Both the Cloud and Moana Island data sets are, quite frankly, enormous. The Cloud data set contains a single OpenVDB cloud that weighs in at 2.93 GB; the data set also provides versions of the VDB file scaled down to half, quarter, eighth, and sixteenth scale resolutions. The Moana Island data set comes in three parts: a base package containing raw geometry and texture data, an animation package containing animated stuff, and a PBRT package containing a PBRT scene generated from the base package. These three packages combined, uncompressed, weigh in at well over 200 GB of disk space; the uncompressed PBRT package along weighs in at around 38 GB.

For the Moana Island Scene, the provided PBRT scene requires a minimum of around 90 GB if RAM to render. This many seem enormous for consumer machines, because it is. However, this is also what we mean by “production scale”; for Disney Animation, 90 GB is actually a fairly mid-range memory footprint for a production render. On a 24-core, dual-socket Intel Xeon Gold 6136 system, the PBRT scene took me a little over an hour and 15 minutes to render from the ‘shotCam’ camera. Hyperion renders the scene faster, but I would caution against using this data set to do performance shootouts between different renders. I’m certain that within a short period of time, enthusiastic members of the rendering community will end up porting this scene to Renderman and Arnold and Vray and Cycles and every other production renderer out there, which will be very cool! But keep in mind, this data set was authored very specifically around Hyperion’s various capabilities and constraints, which naturally will be very different from how one might author a complex data set for other renderers. Every renderer works a bit differently, so the most optimal way to author a data set for every renderer will be a bit different; this data set is no exception. So if you want to compare renderers using this data set, make sure you understand the various ways how the way this data set is structured impacts the performance of whatever renderers you are comparing.

For example, Hyperion subdivides/tessellates/displaces everything to as close to sub-poly-per-pixel as it can get while still fitting within computational resources. This means our scenes are usually very heavily subdivided and tessellated. However, the PBRT version of the scene doesn’t come with any subdivision; as a result, silhouettes in the following comparison images don’t fully match in some areas. Similarly, PBRT’s lights and lighting model differ from Hyperion’s, and Hyperion has various artistic controls that are unique to Hyperion, meaning the renders produced by PBRT versus Hyperion differ in many ways:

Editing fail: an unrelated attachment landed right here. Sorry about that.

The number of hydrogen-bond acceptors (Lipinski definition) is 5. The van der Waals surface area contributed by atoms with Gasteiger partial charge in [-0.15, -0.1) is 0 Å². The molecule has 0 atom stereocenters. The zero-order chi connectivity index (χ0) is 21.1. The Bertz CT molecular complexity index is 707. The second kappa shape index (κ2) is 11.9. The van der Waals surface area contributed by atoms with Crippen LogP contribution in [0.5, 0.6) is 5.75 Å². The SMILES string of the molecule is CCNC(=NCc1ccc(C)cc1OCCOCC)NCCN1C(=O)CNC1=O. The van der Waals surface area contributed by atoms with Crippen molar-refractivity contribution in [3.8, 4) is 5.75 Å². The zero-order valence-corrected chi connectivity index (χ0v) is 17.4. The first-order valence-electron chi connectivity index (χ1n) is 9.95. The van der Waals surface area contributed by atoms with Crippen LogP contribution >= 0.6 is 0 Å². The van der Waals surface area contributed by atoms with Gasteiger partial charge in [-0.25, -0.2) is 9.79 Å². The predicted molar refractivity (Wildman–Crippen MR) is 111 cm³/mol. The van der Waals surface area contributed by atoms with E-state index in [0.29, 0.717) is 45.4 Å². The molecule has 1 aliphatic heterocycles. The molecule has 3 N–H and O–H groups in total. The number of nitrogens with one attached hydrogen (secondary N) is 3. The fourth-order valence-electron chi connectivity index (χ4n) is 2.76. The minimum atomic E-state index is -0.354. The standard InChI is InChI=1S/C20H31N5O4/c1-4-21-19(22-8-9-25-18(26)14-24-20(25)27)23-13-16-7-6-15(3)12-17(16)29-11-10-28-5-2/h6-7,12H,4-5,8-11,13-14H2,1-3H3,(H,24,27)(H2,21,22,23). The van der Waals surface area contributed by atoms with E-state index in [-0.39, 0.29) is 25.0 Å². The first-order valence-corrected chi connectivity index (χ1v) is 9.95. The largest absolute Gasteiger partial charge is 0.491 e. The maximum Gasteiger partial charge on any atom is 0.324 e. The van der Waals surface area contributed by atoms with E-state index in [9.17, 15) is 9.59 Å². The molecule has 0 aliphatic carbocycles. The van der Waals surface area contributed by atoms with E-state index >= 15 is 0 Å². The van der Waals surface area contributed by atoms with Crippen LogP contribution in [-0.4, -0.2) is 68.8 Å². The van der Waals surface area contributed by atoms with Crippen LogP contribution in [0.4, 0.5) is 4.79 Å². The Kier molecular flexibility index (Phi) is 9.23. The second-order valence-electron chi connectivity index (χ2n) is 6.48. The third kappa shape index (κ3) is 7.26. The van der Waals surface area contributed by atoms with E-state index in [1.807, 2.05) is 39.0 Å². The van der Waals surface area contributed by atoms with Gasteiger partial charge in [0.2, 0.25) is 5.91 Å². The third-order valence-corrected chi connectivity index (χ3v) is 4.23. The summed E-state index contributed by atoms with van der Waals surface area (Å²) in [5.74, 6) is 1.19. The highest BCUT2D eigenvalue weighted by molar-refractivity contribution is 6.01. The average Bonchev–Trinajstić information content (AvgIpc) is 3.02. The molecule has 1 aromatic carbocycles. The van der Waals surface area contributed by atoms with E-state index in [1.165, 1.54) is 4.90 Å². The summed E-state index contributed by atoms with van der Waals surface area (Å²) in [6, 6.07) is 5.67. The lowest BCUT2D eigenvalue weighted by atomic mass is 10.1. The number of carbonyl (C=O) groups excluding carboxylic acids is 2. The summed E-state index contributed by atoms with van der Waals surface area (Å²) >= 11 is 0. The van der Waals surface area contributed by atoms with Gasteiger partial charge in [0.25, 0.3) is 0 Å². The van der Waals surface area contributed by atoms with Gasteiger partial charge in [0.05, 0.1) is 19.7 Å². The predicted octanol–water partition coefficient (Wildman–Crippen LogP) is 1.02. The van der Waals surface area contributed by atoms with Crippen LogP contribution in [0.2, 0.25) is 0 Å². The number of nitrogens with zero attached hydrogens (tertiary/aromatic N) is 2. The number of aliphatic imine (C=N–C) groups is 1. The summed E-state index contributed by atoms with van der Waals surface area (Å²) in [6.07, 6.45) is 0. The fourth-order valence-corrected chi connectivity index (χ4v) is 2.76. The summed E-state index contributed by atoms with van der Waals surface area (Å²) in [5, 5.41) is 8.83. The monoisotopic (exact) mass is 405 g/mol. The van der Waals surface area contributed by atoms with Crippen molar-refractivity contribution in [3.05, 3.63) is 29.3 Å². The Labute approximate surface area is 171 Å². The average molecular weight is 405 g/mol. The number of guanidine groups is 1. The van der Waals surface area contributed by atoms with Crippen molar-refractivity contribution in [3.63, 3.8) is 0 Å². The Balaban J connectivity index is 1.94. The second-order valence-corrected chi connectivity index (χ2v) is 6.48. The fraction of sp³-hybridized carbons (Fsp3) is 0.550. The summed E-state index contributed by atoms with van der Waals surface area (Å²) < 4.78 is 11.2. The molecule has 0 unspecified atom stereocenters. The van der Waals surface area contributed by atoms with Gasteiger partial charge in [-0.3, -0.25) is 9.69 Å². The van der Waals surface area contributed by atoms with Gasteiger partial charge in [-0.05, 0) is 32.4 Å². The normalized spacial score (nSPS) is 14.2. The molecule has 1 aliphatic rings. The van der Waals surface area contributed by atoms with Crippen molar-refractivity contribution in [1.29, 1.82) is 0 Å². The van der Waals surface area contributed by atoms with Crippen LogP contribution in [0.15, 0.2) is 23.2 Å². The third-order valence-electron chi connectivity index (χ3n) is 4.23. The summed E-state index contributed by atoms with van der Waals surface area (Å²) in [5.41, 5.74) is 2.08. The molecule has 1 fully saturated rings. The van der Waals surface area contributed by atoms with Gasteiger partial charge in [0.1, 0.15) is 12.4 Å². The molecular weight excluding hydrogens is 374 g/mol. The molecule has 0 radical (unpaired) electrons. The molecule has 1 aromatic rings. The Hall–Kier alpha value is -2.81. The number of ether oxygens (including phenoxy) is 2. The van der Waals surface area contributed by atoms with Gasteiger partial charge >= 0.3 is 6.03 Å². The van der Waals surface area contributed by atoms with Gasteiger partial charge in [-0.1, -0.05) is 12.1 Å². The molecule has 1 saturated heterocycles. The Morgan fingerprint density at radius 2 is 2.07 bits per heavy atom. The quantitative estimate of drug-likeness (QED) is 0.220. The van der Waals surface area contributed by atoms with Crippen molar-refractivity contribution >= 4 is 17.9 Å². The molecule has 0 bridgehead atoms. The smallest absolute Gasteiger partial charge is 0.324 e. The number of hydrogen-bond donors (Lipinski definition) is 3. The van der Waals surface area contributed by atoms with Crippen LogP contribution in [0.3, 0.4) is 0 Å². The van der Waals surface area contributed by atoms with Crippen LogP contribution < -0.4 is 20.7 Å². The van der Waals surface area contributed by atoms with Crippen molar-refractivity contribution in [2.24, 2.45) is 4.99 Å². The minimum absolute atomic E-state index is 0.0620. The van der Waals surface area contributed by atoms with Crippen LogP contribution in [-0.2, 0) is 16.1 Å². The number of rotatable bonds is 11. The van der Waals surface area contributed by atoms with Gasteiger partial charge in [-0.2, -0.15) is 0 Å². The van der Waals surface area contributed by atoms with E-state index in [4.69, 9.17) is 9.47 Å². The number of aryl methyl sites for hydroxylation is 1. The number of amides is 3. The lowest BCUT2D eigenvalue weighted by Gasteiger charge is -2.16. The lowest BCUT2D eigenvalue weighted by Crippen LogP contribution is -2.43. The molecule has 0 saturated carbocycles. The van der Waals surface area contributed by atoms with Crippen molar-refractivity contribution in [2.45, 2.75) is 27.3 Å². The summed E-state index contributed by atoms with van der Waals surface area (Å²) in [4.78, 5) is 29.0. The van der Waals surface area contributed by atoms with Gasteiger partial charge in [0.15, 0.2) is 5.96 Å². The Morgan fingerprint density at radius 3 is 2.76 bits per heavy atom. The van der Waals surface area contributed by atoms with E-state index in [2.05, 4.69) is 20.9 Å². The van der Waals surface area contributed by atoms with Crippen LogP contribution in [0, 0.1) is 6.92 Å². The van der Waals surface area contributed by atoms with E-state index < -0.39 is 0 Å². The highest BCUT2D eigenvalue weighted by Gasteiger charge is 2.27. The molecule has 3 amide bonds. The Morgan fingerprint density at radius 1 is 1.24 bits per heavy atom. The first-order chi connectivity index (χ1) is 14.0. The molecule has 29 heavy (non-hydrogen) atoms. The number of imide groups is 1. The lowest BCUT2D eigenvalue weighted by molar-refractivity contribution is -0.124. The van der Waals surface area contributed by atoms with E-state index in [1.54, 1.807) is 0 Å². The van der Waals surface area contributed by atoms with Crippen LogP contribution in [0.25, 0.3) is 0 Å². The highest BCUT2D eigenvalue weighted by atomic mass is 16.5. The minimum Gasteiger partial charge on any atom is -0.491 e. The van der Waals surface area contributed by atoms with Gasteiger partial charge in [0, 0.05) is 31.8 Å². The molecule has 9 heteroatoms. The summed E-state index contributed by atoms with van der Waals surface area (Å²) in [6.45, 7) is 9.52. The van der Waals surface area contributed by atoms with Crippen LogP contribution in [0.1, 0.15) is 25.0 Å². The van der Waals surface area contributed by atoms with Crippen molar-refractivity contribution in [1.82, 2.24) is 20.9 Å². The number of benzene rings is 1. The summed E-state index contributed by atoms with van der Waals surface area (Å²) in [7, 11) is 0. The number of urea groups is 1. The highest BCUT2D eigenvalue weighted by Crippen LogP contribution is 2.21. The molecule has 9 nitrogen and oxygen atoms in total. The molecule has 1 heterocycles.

Figure 3a: 'shotCam' camera angle, rendered using Disney's Hyperion Renderer.

Figure 3b: 'shotCam' camera angle, rendered using PBRT v3.

Figure 4a: 'beachCam' camera angle, rendered using Disney's Hyperion Renderer.

Figure 4b: 'beachCam' camera angle, rendered using PBRT v3.

Figure 5a: 'dunesACam' camera angle, rendered using Disney's Hyperion Renderer.

Figure 5b: 'dunesACam' camera angle, rendered using PBRT v3. Some of the plants are in slightly different locations than the Hyperion render; this was just a small change that happened in data conversion to the PBRT scene.

Figure 6a: 'flowersCam' camera angle, rendered using Disney's Hyperion Renderer.

Figure 6b: 'flowersCam' camera angle, rendered using PBRT v3. Note that the silhouette of the flowers is different compared to the Hyperion render because the Hyperion render subdivides the flowers, whereas the PBRT render displays the base cage.

Figure 7a: 'grassCam' camera angle, rendered using Disney's Hyperion Renderer.

Figure 7b: 'grassCam' camera angle, rendered using PBRT v3. The sand dune in the background looks particularly different from the Hyperion render due to subdivision and displacement.

Figure 8a: 'palmsCam' camera angle, rendered using Disney's Hyperion Renderer.

Figure 8b: 'palmsCam' camera angle, rendered using PBRT v3. The palm leaves look especially different due to differences in artistic lighting shaping and curve shading differences. Most notably, the look in Hyperion depends heavily on attributes that vary along the length of the curve, which is something PBRT doesn't support yet. Some more work is needed here to get the palm leaves to look more similar between the two renders.

Figure 9a: 'rootsCam' camera angle, rendered using Disney's Hyperion Renderer.